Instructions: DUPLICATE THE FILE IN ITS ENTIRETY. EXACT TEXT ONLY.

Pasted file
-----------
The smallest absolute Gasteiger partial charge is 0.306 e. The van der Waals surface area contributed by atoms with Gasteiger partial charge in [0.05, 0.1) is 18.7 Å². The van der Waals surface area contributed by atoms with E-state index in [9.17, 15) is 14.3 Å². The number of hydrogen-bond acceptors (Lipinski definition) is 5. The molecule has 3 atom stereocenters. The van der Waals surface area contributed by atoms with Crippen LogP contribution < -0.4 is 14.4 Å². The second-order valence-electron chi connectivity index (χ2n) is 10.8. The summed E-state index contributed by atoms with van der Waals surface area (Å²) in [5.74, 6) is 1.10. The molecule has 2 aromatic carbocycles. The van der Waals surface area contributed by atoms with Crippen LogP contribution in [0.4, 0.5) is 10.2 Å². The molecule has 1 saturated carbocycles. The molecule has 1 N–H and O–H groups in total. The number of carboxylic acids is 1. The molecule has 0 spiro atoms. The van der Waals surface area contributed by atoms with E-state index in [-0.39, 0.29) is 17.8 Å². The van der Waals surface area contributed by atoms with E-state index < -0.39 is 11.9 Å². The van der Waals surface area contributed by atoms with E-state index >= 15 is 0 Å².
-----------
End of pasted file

The smallest absolute Gasteiger partial charge is 0.306 e. The van der Waals surface area contributed by atoms with Gasteiger partial charge in [0.05, 0.1) is 18.7 Å². The van der Waals surface area contributed by atoms with E-state index in [9.17, 15) is 14.3 Å². The number of hydrogen-bond acceptors (Lipinski definition) is 5. The molecule has 3 atom stereocenters. The van der Waals surface area contributed by atoms with Crippen LogP contribution < -0.4 is 14.4 Å². The second-order valence-electron chi connectivity index (χ2n) is 10.8. The summed E-state index contributed by atoms with van der Waals surface area (Å²) in [5.74, 6) is 1.10. The molecule has 2 aromatic carbocycles. The van der Waals surface area contributed by atoms with Crippen LogP contribution in [0.4, 0.5) is 10.2 Å². The molecule has 1 saturated carbocycles. The molecule has 1 N–H and O–H groups in total. The number of carboxylic acids is 1. The molecule has 0 spiro atoms. The van der Waals surface area contributed by atoms with E-state index in [-0.39, 0.29) is 17.8 Å². The van der Waals surface area contributed by atoms with E-state index < -0.39 is 11.9 Å². The van der Waals surface area contributed by atoms with E-state index >= 15 is 0 Å².